GOP primary for Oklahoma Corporation Commission post turns negative

Candidates for a post on the Oklahoma Corporation Commission have released dueling commercials over service on a bank board and legislative ratings from the Oklahoma Sierra Club.
by Paul Monies Published: June 18, 2014
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With less than a week before the Republican primary, the race for a post on the Oklahoma Corporation Commission has turned negative, with accusations of bank bailouts and who is the most liked by an environmental group among the subjects of competing ads.

Running for a position on the three-member commission are former House Speaker Todd Hiett, 46, and term-limited Sen. Cliff Branan, 52. They will replace Patrice Douglas, who is running in the Republican primary for the 5th Congressional District.

No Democrats or independents filed for the post, so the winner of the June 24 primary will take office in January.

The candidates’ first-round of ads were focused on introducing themselves to voters. Last week, Branan rolled out a commercial highlighting Hiett’s service on the board of Bristow-based SpiritBank.

The ad said the bank took “$30 million in federal bailout money” and missed several payments to the government that “cost taxpayers millions.”

SpiritBank participated in the Treasury Department’s Capital Purchase Program in 2009 following the financial crisis. The program helped inject capital into more than 700 financial institutions nationwide by granting preferred shares to the Treasury Department.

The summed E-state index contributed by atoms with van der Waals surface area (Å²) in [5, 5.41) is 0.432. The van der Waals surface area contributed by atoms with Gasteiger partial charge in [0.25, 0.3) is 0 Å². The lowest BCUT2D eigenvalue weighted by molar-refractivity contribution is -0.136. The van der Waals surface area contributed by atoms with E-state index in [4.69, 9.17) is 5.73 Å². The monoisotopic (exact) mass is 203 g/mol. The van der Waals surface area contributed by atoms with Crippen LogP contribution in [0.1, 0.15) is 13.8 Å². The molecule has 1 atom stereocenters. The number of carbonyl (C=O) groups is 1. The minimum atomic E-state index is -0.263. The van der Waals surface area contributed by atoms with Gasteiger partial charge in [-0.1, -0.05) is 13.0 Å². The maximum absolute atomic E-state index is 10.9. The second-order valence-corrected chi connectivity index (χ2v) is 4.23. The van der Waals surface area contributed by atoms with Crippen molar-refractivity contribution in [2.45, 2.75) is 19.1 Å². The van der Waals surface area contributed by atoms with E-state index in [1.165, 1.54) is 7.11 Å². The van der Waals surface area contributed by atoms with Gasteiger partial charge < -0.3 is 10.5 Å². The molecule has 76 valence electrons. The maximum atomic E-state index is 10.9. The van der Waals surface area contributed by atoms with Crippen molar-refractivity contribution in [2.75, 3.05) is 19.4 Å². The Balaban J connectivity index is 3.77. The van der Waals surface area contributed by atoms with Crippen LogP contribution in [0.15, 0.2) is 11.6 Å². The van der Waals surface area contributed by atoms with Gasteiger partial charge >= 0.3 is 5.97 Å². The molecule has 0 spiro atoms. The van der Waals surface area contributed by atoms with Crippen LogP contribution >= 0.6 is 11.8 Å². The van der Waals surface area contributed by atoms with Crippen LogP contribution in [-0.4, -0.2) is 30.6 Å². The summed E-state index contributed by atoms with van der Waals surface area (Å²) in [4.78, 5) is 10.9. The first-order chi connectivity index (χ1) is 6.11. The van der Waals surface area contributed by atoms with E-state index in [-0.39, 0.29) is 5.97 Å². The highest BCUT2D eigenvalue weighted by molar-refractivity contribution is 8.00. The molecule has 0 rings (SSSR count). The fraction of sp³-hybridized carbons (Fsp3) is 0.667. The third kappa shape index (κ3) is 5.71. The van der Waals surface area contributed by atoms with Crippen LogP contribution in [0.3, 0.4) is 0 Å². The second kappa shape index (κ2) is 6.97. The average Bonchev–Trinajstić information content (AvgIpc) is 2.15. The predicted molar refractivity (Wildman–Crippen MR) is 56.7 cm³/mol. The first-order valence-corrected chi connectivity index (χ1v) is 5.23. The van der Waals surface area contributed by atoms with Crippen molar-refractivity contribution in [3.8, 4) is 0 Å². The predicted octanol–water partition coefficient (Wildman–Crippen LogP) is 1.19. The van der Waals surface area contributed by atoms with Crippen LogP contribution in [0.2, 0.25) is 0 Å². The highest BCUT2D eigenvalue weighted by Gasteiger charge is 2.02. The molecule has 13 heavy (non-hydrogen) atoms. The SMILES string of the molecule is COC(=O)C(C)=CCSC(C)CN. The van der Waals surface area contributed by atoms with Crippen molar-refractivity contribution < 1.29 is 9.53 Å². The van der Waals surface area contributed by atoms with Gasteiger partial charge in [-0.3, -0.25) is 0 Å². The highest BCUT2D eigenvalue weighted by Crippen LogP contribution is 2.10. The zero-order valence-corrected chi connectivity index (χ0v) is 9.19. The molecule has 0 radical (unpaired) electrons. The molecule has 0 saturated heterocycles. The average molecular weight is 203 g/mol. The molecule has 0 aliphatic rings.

SpiritBank was one of five Oklahoma banks participating in the program, which was part of the broader $700 billion Troubled Asset Relief Program. The bank gave the Treasury preferred stock in exchange for $30 million from the Capital Purchase Program. After several deferred repayments, Treasury began auctioning the shares. It found a bidder for SpiritBank shares in October, receiving $9.6 million.

The American Bankers Association doesn’t regard participation in the Capital Purchase Program as a bailout since the government received preferred shares in participating banks. Several Oklahoma lawmakers, including Republican Sens. Jim Inhofe and Tom Coburn, have called the TARP program a bailout. Inhofe voted against it, while Coburn voted for it.

Hiett countered in a commercial that SpiritBank didn’t take bailout money and accused Branan of “lying to hide his own record.”

In an interview, Hiett said there has been lots of confusion over the aims of the TARP program, which was approved quickly in 2008 and contained multiple provisions. He said the Capital Purchase Program was offered only to healthy banks.

“It was a program where they asked healthy banks to deploy capital to try to help in these communities to keep businesses moving at a time that the economy was tumbling,” Hiett said Tuesday. “There was some thought that would help. I don’t necessarily agree with that methodology of helping the economy, but as community bank, we do what we can to help. It was absolutely not a bailout. They purchased preferred stock in the bank, and for us to redeem that, we have to buy the stock back.”

Hiett’s campaign released a commercial saying Branan had a 100-percent rating from the Sierra Club, a “radical environmentalist group that threatens Oklahoma jobs and affordable energy.” It said Branan authored a bill “surrendering our energy policy to Obama,” referring to a bill Branan introduced in 2011 that promoted natural gas generation for electric utilities.


by Paul Monies
Energy Reporter
Paul Monies is an energy reporter for The Oklahoman. He has worked at newspapers in Texas and Missouri and most recently was a data journalist for USA Today in the Washington D.C. area. Monies also spent nine years as a business reporter and...
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